The Supreme Court had earlier reached a similar result in Nelson v. Spalding County, 249 Ga. 337 (290 SE2d 915) (1982), in which plaintiff married defendant after plaintiff's cause of action against defendant accrued but before the complaint was filed. The court held that plaintiff's cause of action was barred by interspousal immunity because of the parties' status at the time of the claim. Id. at 337 (3) (a). As in Clabough, examination of the parties' status as of the claim resulted in its being barred.
In Arnold v. Arnold, 189 Ga. App. 101 (375 SE2d 225) (1988), aff'd, 259 Ga. 150 (337 SE2d 856) (1989), defendant was a minor at the time of accrual of the cause of action and at the time the complaint was filed, but was emancipated at the time the trial court granted her summary judgment on the ground of family immunity. This Court citing Nelson held that inasmuch as defendant was emancipated at the time of the granting of summary judgment, the policy reasons for immunity were not present and therefore the granting of judgment on that basis was in error. This Court in the later case of Morris v. Brooks, 186 Ga. App. 177 (366 SE2d 777) (1988) (physical precedent but later cited in Mohorn v. Ross, 205 Ga. App. 443 (422 SE2d 290 (1992)), extracted from Clabough and Nelson the principle that "where there is a change of status in the relationship between the parties in the interval between the tortious act and the filing of the action, the time of filing governs." Morris at 179. Thus, it follows that if the status of the parties does not change, the time of filing need not be determinative.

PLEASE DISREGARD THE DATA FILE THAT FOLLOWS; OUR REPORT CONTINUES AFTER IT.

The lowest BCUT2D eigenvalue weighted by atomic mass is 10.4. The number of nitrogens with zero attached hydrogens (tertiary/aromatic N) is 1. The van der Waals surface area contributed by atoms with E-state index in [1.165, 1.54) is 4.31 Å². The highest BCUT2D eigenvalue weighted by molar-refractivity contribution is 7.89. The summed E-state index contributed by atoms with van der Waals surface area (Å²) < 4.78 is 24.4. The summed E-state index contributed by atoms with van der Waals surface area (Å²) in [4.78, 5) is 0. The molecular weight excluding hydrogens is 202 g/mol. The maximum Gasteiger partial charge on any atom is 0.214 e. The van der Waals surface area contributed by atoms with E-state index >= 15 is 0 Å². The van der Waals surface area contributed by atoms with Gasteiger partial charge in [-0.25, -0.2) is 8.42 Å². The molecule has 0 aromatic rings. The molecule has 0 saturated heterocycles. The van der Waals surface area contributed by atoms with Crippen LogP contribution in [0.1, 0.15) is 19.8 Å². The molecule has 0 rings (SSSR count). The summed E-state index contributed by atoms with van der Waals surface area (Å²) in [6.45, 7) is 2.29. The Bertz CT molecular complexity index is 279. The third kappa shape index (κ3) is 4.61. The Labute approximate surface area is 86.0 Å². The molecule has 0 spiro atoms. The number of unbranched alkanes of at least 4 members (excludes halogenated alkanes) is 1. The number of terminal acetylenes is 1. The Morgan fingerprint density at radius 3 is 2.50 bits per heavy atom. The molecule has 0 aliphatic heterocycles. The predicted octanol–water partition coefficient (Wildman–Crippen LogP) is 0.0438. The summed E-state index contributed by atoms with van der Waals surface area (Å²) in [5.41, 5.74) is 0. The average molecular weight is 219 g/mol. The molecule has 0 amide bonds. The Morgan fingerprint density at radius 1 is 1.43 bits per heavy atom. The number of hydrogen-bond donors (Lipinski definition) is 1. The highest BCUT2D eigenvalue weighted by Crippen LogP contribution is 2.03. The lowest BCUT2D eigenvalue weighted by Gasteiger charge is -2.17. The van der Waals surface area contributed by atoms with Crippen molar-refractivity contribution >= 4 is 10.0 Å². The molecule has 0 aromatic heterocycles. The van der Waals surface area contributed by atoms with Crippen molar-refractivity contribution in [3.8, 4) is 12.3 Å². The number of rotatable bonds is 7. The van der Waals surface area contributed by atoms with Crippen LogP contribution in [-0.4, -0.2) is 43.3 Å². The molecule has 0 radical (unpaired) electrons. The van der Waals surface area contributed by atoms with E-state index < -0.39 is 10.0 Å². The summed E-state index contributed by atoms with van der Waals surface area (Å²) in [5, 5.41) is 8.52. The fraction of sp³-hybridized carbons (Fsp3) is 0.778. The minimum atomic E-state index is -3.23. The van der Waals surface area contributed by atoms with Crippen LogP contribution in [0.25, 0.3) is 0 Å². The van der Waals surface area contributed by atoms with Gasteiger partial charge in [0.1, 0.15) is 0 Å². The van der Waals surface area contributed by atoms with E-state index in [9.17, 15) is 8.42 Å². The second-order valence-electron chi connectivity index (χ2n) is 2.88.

In Hennessy Cadillac v. Pippin, 197 Ga. App. 448 (398 SE2d 725) (1990), this Court held that Clabough and Nelson required the court to look to " 'the status of the relationship at the filing of the suit and thereafter' and not to the time of the tort." Hennessy Cadillac at 449. This was necessary because of the ongoing parent-child relationship of the plaintiffs with the sought third-party defendant.